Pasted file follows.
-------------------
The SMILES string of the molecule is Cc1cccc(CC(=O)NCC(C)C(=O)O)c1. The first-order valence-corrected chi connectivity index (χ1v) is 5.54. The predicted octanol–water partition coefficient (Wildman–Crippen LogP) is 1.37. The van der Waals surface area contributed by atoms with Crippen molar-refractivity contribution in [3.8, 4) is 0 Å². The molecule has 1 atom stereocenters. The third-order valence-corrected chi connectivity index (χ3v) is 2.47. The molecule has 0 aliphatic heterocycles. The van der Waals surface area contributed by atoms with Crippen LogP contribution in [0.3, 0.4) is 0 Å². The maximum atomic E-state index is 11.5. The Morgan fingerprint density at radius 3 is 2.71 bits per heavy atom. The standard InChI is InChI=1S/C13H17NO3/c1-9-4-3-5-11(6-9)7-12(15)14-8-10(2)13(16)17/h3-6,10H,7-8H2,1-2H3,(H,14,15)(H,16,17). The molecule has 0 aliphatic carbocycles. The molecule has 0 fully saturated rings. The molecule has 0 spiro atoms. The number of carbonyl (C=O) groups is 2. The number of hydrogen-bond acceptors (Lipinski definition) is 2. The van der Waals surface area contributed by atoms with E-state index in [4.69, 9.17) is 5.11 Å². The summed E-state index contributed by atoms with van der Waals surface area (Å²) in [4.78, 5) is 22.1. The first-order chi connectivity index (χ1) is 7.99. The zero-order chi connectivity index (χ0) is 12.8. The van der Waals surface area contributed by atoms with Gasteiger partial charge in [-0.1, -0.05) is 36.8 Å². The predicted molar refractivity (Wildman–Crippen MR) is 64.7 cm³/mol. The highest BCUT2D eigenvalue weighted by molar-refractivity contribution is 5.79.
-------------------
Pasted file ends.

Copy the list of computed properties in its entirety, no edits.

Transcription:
The SMILES string of the molecule is Cc1cccc(CC(=O)NCC(C)C(=O)O)c1. The first-order valence-corrected chi connectivity index (χ1v) is 5.54. The predicted octanol–water partition coefficient (Wildman–Crippen LogP) is 1.37. The van der Waals surface area contributed by atoms with Crippen molar-refractivity contribution in [3.8, 4) is 0 Å². The molecule has 1 atom stereocenters. The third-order valence-corrected chi connectivity index (χ3v) is 2.47. The molecule has 0 aliphatic heterocycles. The van der Waals surface area contributed by atoms with Crippen LogP contribution in [0.3, 0.4) is 0 Å². The maximum atomic E-state index is 11.5. The Morgan fingerprint density at radius 3 is 2.71 bits per heavy atom. The standard InChI is InChI=1S/C13H17NO3/c1-9-4-3-5-11(6-9)7-12(15)14-8-10(2)13(16)17/h3-6,10H,7-8H2,1-2H3,(H,14,15)(H,16,17). The molecule has 0 aliphatic carbocycles. The molecule has 0 fully saturated rings. The molecule has 0 spiro atoms. The number of carbonyl (C=O) groups is 2. The number of hydrogen-bond acceptors (Lipinski definition) is 2. The van der Waals surface area contributed by atoms with E-state index in [4.69, 9.17) is 5.11 Å². The summed E-state index contributed by atoms with van der Waals surface area (Å²) in [4.78, 5) is 22.1. The first-order chi connectivity index (χ1) is 7.99. The zero-order chi connectivity index (χ0) is 12.8. The van der Waals surface area contributed by atoms with Gasteiger partial charge in [-0.1, -0.05) is 36.8 Å². The predicted molar refractivity (Wildman–Crippen MR) is 64.7 cm³/mol. The highest BCUT2D eigenvalue weighted by molar-refractivity contribution is 5.79.